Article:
WATER LAWN ON AN AS-NEEDED BASIS, by Larry Williams UF/IFAS Extension Agent

staugustinegrassI received an e-mail from the President of a homeowner’s association asking me to solve an ongoing debate with the association on the proper way to water lawns.

Q. “I’m having a problem with one of the homeowners about watering the lawns. The sprinkler system comes on every morning. The homeowner says we do not have to water our lawns this frequently. To satisfy the homeowner we stopped watering the lawns and they turned brown. Can you help?”
A. The most efficient way to water a lawn is to apply water when the lawn begins to show signs of stress from lack of water. The following signs are indications of water need: dull, bluish-gray areas in the lawn, footprints that remain in the grass long after being made, many leaf blades folded in half and the soil from the root area feels dry. During the winter you may have to rely more on checking for moisture in the rootzone. When the grass shows these signs of drought stress, it should receive about ½ to ¾ inch of water. And don’t water again until the lawn begins to show drought stress symptoms – even in our sandy soils.

How do you know when ½ to ¾ inch of water has been applied? Use empty tuna fish cans or similar containers and place them in the yard within the spray pattern. Turn the water on and time it. If you let the water run for 30 minutes and you find that you’ve collected an average of ¼ inch of water in the cans, then you know you’re applying about ½ inch of water per hour with your irrigation system.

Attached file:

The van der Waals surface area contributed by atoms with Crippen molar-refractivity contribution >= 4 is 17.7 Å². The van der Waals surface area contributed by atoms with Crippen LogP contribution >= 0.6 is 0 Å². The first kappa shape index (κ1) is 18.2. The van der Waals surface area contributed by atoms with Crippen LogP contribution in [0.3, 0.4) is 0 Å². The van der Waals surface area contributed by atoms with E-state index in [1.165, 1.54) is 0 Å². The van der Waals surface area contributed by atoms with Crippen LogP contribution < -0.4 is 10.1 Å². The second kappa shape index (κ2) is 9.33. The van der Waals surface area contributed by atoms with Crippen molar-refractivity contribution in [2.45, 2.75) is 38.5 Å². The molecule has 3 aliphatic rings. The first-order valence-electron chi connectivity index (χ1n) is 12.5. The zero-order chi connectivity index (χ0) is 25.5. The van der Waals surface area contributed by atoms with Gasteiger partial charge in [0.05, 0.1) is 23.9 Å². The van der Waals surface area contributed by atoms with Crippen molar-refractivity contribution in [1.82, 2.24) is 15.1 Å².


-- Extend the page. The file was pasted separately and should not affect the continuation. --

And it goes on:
This is important to know because you’re shooting for applying about 1 inch of water once per week even during mid-summer conditions. One-half to ¾ inch of water will move down into the soil about 6 to 8 inches. The roots will grow where there is moisture. If you’re watering too frequently for short periods of time, you’ll develop a shallow rooted lawn that will depend on you watering too frequently. A shallow rooted lawn is more likely to be damaged by summer heat, winter cold, disease problems and root insects.

Lawns will not need to be watered as often during cooler months while the grass is dormant and there is no need to water during rainy weather.

So my answer is to cut the automatic timer to manual and water on an as-need basis. By watering this way, you’ll find that the lawn will gradually require water less frequently because it is developing a deeper root system.

This entry was posted in Irrigation, Larry Williams' Articles, Lawns, Seasonal and tagged , , , , , , . Bookmark the permalink.

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